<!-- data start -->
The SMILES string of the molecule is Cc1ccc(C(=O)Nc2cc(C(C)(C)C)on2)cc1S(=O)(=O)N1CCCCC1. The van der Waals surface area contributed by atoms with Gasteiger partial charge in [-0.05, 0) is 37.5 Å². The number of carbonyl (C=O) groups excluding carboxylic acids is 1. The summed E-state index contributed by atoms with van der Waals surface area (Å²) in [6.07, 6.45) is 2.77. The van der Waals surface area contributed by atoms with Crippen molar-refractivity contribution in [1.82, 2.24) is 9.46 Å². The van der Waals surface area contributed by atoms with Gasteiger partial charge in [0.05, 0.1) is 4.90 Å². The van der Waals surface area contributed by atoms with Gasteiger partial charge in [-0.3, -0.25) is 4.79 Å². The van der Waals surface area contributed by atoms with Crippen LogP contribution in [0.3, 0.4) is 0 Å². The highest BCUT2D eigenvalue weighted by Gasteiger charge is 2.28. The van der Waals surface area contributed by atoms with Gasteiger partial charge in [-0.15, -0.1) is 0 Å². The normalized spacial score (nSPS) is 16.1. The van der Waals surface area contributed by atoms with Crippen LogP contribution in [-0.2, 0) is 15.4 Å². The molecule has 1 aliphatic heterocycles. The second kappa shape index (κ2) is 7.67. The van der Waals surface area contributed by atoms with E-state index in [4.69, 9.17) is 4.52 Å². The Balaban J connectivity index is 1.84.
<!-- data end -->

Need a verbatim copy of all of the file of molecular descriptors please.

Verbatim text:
The SMILES string of the molecule is Cc1ccc(C(=O)Nc2cc(C(C)(C)C)on2)cc1S(=O)(=O)N1CCCCC1. The van der Waals surface area contributed by atoms with Gasteiger partial charge in [-0.05, 0) is 37.5 Å². The number of carbonyl (C=O) groups excluding carboxylic acids is 1. The summed E-state index contributed by atoms with van der Waals surface area (Å²) in [6.07, 6.45) is 2.77. The van der Waals surface area contributed by atoms with Crippen molar-refractivity contribution in [1.82, 2.24) is 9.46 Å². The van der Waals surface area contributed by atoms with Gasteiger partial charge in [0.05, 0.1) is 4.90 Å². The van der Waals surface area contributed by atoms with Gasteiger partial charge in [-0.3, -0.25) is 4.79 Å². The van der Waals surface area contributed by atoms with Crippen LogP contribution in [0.3, 0.4) is 0 Å². The highest BCUT2D eigenvalue weighted by Gasteiger charge is 2.28. The van der Waals surface area contributed by atoms with Gasteiger partial charge in [-0.15, -0.1) is 0 Å². The normalized spacial score (nSPS) is 16.1. The van der Waals surface area contributed by atoms with Crippen LogP contribution in [-0.2, 0) is 15.4 Å². The molecule has 1 aliphatic heterocycles. The second kappa shape index (κ2) is 7.67. The van der Waals surface area contributed by atoms with E-state index in [4.69, 9.17) is 4.52 Å². The Balaban J connectivity index is 1.84.